The Cost of Cybercrime

It’s almost daily that we hear about one company after another with a data security breach of some kind. As recently reported by The New York Times, the Korea Credit Bureau is just one of the latest victims—with credit card details stolen from almost half of all South Koreans and sold to marketing firms. Also reported, the original 30 million affected from the Target data theft is now estimated to be between 70 and 110 million people. InformationWeek is calling the recent distributed denial-of-service attack (DDos) on Cloudflare one of the largest DDoS attack ever recorded, eclipsing the Spamhaus attack of last year. And the list goes on and on…

It’s obvious that you can’t protect your network, applications and above all your data 100% of the time. The fact is there is no such thing as 100% security. Having this belief is an illusion and will only lead to frustration, a false sense of security and worse. So what can you do to best protect your network?

First, you must understand the risk of a breach as well as the cost related to the impact of such a breach. To understand your risk level, you need to make an assessment of your system security, but an assessment is only a snapshot of the moment. Hackers are intelligent, inventive individuals who are always looking for new holes in applications, operating systems, etc.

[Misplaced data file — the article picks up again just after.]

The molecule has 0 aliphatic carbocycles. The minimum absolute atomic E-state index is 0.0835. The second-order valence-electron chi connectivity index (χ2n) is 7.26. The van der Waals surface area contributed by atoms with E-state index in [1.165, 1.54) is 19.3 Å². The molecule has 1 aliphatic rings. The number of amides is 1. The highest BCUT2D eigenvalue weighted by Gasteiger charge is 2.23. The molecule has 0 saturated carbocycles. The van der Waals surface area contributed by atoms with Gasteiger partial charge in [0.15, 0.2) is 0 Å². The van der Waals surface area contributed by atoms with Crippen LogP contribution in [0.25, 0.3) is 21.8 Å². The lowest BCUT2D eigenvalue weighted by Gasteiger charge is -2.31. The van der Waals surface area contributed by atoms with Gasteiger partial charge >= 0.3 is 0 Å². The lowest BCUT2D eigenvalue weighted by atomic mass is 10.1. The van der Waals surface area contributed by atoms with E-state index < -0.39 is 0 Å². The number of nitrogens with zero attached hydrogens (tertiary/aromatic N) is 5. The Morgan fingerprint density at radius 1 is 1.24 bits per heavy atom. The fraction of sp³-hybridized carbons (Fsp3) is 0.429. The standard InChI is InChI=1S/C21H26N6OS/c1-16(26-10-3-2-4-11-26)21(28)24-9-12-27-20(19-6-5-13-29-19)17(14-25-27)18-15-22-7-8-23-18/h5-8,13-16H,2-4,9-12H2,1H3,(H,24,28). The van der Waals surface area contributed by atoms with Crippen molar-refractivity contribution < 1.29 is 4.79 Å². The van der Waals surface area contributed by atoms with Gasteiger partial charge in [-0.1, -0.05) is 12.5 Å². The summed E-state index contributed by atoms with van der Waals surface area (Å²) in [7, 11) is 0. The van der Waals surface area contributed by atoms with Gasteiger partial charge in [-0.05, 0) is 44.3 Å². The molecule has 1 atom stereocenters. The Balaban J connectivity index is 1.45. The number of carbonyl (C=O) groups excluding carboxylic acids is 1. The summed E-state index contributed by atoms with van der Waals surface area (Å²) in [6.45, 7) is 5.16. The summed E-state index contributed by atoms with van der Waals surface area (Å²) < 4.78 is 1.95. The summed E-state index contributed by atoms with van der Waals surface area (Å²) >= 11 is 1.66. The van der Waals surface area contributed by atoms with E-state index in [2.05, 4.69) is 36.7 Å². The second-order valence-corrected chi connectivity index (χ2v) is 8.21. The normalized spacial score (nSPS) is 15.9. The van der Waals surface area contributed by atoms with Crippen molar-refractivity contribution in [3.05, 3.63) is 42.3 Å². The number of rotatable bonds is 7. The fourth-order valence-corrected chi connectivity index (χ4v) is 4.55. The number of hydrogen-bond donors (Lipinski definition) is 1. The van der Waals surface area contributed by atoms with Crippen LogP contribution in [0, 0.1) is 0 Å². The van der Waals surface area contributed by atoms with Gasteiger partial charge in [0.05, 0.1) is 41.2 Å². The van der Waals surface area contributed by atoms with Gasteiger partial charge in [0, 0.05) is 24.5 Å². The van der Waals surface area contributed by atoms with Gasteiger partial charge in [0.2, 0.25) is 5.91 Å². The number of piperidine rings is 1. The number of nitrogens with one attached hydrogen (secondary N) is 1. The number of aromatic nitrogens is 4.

Since we know that 100% security does not exist, we should also understand what the cost of an attack can be on a company. For many companies, image is everything. One security breach can ruin your good name. Remember Diginotar? The Dutch Certificate Authority who got hacked and resulted in fraudulent issuing of certificates. This one breach damaged Diginotar’s image to the point that they became untrusted in the industry—the eventually went bankrupt.

Besides losing the company’s good image, what’s the cost of operational loss due to an attack? According to the Symantec and Ponemon Institute’s “2013 Cost of Data Breach Study: Global Analysis” the consolidated average per employee (or headcount) cost for all country samples was $136 compared to a $130 cost per compromised record calculated last year (excluding Brazil). Germany experienced the highest per capita cost of data breach at $199 and India experienced the lowest cost at $42 per compromised record.

Although this value varies between industries, the fact is that an attack will cost your company a lot of money. The awareness of this fact should already be a reason to understand that cost of a security assessment more than outweighs the cost of an attack.

To continue the discussion and learn how Spirent’s security testing solutions can help protect your network, please visit our Avalanche NEXT webpage.

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